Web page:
In early 1973, Porsche poured newfound competition resolve into the 911 platform by building the Porsche 911 Carrera RS 2.7. A homologation special that allowed them to race a Porsche 911 Carrera RSR 2.8 under the factory banner. A year later, Stuttgart used the same basic approach to homologate a Porsche 911 Carrera RSR 3.0 factory race car. But while the 1973 Carrera RS 2.7 was built in an unexpected tide of 1,580 examples, the 1974 Porsche 911 Carrera RS 3.0 was manufactured in a comparatively small run of just 55 cars.
In addition to receiving a larger 3-liter engine displacement, the former type 911/72 engine was upgraded with new cylinder heads with larger inlet ports, and larger inlet and exhaust surfaces for the valve heads. Cars specified for Group 4 regulations also received twin-plug ignition. Most significantly, the crankcase material was switched from pressure-cast magnesium to a more durable die-cast aluminum alloy. With such bullet-proof construction, the motor could be race-tuned to develop as much as 330 hp, though in standard street guise the Porsche 911 Carrera RS 3.0 put out around 230hp . Such power propelled the low-weight car to 60 mph in 5.5 seconds and a top speed of 155 mph.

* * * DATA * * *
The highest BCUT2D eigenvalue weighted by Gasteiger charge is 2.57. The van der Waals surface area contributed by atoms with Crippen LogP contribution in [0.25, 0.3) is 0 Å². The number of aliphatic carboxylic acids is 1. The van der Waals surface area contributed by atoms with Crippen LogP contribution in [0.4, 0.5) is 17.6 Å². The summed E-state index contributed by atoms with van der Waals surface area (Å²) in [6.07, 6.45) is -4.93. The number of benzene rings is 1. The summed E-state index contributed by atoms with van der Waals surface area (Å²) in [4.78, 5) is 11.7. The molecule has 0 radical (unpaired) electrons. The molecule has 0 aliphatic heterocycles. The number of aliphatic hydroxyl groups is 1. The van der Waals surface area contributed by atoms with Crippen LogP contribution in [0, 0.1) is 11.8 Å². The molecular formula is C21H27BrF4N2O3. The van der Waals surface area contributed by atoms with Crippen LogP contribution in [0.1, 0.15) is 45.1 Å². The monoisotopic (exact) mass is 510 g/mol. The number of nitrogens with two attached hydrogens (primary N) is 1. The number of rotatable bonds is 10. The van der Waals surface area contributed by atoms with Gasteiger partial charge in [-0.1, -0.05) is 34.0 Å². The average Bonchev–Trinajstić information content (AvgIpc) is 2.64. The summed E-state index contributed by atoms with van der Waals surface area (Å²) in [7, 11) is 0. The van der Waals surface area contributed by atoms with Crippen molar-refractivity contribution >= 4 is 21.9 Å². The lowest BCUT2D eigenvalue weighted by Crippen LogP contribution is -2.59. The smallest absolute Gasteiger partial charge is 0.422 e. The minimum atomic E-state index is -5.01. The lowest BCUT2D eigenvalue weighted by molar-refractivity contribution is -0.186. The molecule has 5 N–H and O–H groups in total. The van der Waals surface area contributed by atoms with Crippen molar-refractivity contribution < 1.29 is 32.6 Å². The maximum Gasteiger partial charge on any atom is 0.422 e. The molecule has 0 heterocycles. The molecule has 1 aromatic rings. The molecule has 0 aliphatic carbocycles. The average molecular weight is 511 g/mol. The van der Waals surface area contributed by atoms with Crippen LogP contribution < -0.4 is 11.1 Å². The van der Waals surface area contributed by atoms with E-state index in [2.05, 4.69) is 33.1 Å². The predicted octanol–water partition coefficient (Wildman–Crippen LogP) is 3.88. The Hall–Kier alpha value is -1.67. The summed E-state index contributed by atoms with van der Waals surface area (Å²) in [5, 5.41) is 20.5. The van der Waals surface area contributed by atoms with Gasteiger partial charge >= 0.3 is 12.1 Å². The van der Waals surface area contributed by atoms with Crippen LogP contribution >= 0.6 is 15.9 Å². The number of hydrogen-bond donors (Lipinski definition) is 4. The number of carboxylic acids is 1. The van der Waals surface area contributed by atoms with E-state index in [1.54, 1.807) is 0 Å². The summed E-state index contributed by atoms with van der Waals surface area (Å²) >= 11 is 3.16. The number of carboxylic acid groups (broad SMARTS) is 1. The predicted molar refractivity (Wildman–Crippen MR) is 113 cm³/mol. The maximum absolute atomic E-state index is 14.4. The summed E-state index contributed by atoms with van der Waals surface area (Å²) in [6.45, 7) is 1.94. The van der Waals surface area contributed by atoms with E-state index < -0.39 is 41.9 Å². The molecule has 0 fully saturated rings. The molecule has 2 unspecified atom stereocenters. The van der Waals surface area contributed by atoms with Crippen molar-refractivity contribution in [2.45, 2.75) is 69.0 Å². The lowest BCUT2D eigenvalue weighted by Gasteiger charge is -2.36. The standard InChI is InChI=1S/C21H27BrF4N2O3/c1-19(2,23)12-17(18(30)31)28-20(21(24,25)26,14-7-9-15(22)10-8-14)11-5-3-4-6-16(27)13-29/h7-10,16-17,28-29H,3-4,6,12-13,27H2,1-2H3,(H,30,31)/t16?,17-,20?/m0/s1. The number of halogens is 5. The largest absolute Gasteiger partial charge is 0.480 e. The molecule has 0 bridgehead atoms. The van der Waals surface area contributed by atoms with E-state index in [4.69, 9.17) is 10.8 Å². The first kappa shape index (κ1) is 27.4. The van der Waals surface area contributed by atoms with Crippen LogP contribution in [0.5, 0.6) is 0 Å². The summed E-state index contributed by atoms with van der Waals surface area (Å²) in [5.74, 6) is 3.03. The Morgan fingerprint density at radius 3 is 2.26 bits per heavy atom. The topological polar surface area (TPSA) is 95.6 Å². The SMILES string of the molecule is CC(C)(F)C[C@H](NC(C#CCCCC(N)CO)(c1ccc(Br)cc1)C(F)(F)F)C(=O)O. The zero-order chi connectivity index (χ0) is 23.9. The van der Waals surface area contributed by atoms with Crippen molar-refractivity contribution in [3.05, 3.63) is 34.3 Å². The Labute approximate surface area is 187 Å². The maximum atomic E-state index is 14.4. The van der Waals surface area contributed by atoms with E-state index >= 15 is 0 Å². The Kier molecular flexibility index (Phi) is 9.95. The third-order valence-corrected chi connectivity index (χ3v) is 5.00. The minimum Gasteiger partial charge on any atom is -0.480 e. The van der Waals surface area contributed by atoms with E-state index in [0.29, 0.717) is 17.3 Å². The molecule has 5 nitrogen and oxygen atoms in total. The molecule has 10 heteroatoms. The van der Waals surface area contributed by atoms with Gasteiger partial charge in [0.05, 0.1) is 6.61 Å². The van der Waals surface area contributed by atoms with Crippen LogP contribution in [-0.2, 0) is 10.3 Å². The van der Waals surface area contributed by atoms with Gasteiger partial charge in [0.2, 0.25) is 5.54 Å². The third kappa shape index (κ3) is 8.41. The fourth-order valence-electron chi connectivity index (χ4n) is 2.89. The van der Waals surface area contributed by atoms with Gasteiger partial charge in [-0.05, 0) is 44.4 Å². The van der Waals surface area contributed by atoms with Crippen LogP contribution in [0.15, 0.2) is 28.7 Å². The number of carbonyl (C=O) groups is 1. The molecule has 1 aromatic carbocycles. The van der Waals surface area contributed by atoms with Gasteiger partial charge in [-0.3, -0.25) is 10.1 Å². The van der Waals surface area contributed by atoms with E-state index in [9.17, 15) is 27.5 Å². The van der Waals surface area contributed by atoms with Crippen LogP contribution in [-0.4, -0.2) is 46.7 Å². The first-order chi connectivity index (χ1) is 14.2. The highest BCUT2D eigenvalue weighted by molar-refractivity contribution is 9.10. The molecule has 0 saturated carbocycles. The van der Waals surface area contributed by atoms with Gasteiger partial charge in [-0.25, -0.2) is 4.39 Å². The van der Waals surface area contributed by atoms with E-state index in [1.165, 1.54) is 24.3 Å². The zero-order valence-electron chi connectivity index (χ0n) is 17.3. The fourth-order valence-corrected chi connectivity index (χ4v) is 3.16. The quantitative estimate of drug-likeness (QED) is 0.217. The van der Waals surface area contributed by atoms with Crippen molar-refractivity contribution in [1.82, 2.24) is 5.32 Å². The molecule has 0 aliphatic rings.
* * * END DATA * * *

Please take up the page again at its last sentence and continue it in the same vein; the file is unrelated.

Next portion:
No major changes when it comes to the chassis, as this was essentialy the same for both the Porsche 911 Carrera RS 2.7 and the Porsche 911 Carrera RS 3.0. However, there were some differences. The anti-sway bars and rear torsion bars had some reinforcements. The wheels were Fuchs again, but they were one inch wider for the 3.0 model. The Porsche 917 borrowed its ventilated disc brakes. Some slight differences on the bodywork too, where the Porsche 911 Carrera RS 3.0 received some panels from the Porsche 911 Carrera RSR 2.8, as well as paneling from the concurrent model-year G-Series.
Features included a deeper front bumper to accommodate a larger oil cooler, wider front and rear fenders, thin-gauge steel paneling and thin-gauge glass, and a large rubber-edged whale tail to replace the 2.7’s ducktail.
Despite being a precursor to the factory-campaigned Porsche 911 Carrera RSR 3.0, the Porsche 911 Carrera RS 3.0 still made a competition impact, including a 12th-overall finish at the 1974 24 Hours of Le Mans. Particularly rare among the 1970s Porsche homologation specials, the powerful Porsche 911 Carrera RS 3.0 has evolved into one of the marque’s most collectable 911-based race cars, as an indelible link in the 911’s legendary competition evolution.
From the 55 Porsche 911 Carrera RS 3.0 that left the factory in Zuffenhausen, one was delivered brand-new to the musician Herbert von Karajan. That car now resides in France and recently won the 1st in class in the 2017 Chantilly Arts & Elegance Concours d’Elegance